In the first large, real-world study of universal screening for autism spectrum disorder (ASD) in toddlers, researchers at Children’s Hospital of Philadelphia (CHOP) have found that the most widely used and researched screening tool is less accurate than shown in previous studies conducted in research laboratory settings. The new study also revealed significant disparities in detecting early autism symptoms in minority, urban and low-income children. The findings were published online today in the journal Pediatrics.
American Academy of Pediatrics (AAP) recommends screening all toddlers
for ASD at their 18- and 24-month primary care check-ups using the
Modified Checklist for Autism in Toddlers with Follow-Up (M-CHAT/F), a
two-stage parent survey to determine whether a child may have autism,
with the follow-up designed to eliminate false positives. However, most
studies to evaluate the accuracy of the M-CHAT/F have been conducted in
research settings rather than in real-world clinical settings.
Therefore, very little was known about screening in the recommended
primary care setting, nor about longer-term outcomes for children who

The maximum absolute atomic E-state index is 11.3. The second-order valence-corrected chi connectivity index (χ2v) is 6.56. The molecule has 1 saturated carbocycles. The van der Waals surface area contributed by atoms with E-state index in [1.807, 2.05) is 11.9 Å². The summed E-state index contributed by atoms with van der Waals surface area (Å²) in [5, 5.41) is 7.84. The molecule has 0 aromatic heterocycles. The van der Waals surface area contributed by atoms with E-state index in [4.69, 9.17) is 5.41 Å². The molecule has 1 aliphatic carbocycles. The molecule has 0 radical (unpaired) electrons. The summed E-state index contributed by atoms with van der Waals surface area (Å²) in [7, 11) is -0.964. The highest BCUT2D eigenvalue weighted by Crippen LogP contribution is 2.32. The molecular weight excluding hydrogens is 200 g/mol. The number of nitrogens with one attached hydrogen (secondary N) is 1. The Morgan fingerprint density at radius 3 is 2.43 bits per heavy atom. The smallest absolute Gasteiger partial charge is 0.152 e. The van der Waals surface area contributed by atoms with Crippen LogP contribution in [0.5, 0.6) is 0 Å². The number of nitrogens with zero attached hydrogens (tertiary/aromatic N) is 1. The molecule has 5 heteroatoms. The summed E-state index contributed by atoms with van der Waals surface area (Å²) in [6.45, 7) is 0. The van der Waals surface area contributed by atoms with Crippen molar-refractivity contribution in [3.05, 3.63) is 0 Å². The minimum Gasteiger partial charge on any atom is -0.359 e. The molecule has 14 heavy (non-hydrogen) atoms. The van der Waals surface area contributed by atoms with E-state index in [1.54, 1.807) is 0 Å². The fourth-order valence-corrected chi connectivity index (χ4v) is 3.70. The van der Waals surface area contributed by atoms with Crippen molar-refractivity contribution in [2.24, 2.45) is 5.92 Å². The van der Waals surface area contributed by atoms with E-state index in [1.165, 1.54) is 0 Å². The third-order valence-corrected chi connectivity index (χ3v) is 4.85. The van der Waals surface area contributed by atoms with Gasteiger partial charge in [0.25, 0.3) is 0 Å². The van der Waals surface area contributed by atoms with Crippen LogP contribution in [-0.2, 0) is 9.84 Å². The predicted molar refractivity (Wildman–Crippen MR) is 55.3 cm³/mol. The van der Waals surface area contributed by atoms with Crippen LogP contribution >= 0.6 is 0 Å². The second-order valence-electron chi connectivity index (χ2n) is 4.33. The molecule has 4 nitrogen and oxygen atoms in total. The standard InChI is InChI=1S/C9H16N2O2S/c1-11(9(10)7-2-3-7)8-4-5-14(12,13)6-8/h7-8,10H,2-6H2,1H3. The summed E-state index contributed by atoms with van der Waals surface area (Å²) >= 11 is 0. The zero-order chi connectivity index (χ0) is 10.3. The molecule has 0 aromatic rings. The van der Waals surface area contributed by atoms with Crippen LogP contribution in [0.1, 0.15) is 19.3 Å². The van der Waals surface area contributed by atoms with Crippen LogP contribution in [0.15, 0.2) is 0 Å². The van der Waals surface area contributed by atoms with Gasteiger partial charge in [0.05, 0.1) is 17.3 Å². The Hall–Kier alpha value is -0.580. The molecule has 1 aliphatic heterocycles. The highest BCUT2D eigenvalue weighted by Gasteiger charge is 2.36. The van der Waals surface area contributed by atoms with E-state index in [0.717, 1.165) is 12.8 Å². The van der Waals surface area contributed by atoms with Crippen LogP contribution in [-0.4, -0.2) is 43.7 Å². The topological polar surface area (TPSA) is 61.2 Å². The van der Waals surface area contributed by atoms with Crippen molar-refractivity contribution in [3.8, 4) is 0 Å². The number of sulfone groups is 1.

screened negative on the M-CHAT/F. The CHOP study is the first to look
at outcomes of truly universal screening in a real-world primary care
“As part of a large pediatric network implementing
universal screening, we found ourselves in a unique position to find
answers to critical questions about the accuracy of the M-CHAT, and to
determine how many children are missed by early, universal screening,”
said lead author Whitney Guthrie, PhD, a clinical psychologist specializing in early diagnosis at CHOP’s Center for Autism Research.
“Early intervention has been shown to improve outcomes, potentially
into adulthood. We know that early and accurate screening and diagnosis
is the crucial first step in helping children access those effective,
The CHOP research team studied the
electronic health records (EHR) of 25,999 patients screened in primary
care using the M-CHAT/F between the ages of 16 and 26 months, and
systematically followed these children until 4 through 8 years of age
using the EHR. Ninety-one percent of these children were screened using
the M-CHAT/F, meaning that nearly universal screening of all children in
primary care was achieved.
The study showed that the M-CHAT/F
detected only about 40% of children who went on to be diagnosed with
ASD. However, children who screened positive were diagnosed seven months
earlier than those who screened negative, suggesting that early
screening may facilitate early intervention. Overall, 2.2% of children